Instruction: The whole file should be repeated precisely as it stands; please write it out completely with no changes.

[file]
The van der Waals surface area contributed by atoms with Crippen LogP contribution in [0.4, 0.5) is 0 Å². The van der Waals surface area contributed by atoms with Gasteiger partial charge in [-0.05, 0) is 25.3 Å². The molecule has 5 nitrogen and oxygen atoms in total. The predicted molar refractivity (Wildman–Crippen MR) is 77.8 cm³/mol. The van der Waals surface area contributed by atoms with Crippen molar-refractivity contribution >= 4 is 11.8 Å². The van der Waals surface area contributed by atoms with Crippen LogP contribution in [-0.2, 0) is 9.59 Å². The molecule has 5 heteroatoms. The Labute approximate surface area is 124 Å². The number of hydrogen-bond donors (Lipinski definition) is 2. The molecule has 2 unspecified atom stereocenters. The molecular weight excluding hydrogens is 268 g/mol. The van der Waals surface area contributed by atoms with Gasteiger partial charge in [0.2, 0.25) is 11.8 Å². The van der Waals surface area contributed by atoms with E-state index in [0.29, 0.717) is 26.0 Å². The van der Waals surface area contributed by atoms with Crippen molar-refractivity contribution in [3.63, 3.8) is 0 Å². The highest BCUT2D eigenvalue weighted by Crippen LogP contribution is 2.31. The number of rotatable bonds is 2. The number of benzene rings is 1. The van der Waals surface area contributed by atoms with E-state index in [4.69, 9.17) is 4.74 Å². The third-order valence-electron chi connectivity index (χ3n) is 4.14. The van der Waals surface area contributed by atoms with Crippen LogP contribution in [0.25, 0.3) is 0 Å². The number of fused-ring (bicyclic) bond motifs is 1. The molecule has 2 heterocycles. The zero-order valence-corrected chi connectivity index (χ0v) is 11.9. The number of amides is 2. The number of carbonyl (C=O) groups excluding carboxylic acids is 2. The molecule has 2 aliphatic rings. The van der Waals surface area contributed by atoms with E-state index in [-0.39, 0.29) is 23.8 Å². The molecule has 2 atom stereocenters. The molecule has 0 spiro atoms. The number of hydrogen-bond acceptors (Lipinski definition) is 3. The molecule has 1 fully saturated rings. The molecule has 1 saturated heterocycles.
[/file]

The van der Waals surface area contributed by atoms with Crippen LogP contribution in [0.4, 0.5) is 0 Å². The van der Waals surface area contributed by atoms with Gasteiger partial charge in [-0.05, 0) is 25.3 Å². The molecule has 5 nitrogen and oxygen atoms in total. The predicted molar refractivity (Wildman–Crippen MR) is 77.8 cm³/mol. The van der Waals surface area contributed by atoms with Crippen molar-refractivity contribution >= 4 is 11.8 Å². The van der Waals surface area contributed by atoms with Crippen LogP contribution in [-0.2, 0) is 9.59 Å². The molecule has 5 heteroatoms. The Labute approximate surface area is 124 Å². The number of hydrogen-bond donors (Lipinski definition) is 2. The molecule has 2 unspecified atom stereocenters. The molecular weight excluding hydrogens is 268 g/mol. The van der Waals surface area contributed by atoms with Gasteiger partial charge in [0.2, 0.25) is 11.8 Å². The van der Waals surface area contributed by atoms with E-state index in [0.29, 0.717) is 26.0 Å². The van der Waals surface area contributed by atoms with Crippen molar-refractivity contribution in [3.63, 3.8) is 0 Å². The highest BCUT2D eigenvalue weighted by Crippen LogP contribution is 2.31. The number of rotatable bonds is 2. The number of benzene rings is 1. The van der Waals surface area contributed by atoms with E-state index in [4.69, 9.17) is 4.74 Å². The third-order valence-electron chi connectivity index (χ3n) is 4.14. The van der Waals surface area contributed by atoms with Crippen LogP contribution in [0.25, 0.3) is 0 Å². The number of fused-ring (bicyclic) bond motifs is 1. The molecule has 2 heterocycles. The zero-order valence-corrected chi connectivity index (χ0v) is 11.9. The number of amides is 2. The number of carbonyl (C=O) groups excluding carboxylic acids is 2. The molecule has 2 aliphatic rings. The van der Waals surface area contributed by atoms with E-state index in [-0.39, 0.29) is 23.8 Å². The molecule has 2 atom stereocenters. The molecule has 0 spiro atoms. The number of hydrogen-bond acceptors (Lipinski definition) is 3. The molecule has 1 fully saturated rings. The molecule has 1 saturated heterocycles.